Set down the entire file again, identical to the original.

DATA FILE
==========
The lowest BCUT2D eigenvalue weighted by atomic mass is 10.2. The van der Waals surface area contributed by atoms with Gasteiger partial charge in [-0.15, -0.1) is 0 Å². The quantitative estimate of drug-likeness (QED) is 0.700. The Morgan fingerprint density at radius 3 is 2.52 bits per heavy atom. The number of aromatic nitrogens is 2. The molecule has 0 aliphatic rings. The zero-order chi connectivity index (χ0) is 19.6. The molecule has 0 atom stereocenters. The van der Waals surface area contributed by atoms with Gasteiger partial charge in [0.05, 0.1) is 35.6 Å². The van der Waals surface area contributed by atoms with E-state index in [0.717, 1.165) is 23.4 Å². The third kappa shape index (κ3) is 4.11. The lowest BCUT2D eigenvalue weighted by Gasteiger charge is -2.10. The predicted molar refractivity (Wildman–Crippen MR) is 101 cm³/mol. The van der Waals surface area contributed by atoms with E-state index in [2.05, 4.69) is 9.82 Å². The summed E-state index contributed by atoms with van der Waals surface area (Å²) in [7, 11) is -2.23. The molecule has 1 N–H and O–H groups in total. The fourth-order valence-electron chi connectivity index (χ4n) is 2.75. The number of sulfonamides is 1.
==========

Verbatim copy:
The lowest BCUT2D eigenvalue weighted by atomic mass is 10.2. The van der Waals surface area contributed by atoms with Gasteiger partial charge in [-0.15, -0.1) is 0 Å². The quantitative estimate of drug-likeness (QED) is 0.700. The Morgan fingerprint density at radius 3 is 2.52 bits per heavy atom. The number of aromatic nitrogens is 2. The molecule has 0 aliphatic rings. The zero-order chi connectivity index (χ0) is 19.6. The molecule has 0 atom stereocenters. The van der Waals surface area contributed by atoms with Gasteiger partial charge in [0.05, 0.1) is 35.6 Å². The van der Waals surface area contributed by atoms with E-state index in [0.717, 1.165) is 23.4 Å². The third kappa shape index (κ3) is 4.11. The lowest BCUT2D eigenvalue weighted by Gasteiger charge is -2.10. The predicted molar refractivity (Wildman–Crippen MR) is 101 cm³/mol. The van der Waals surface area contributed by atoms with E-state index in [2.05, 4.69) is 9.82 Å². The summed E-state index contributed by atoms with van der Waals surface area (Å²) in [7, 11) is -2.23. The molecule has 1 N–H and O–H groups in total. The fourth-order valence-electron chi connectivity index (χ4n) is 2.75. The number of sulfonamides is 1.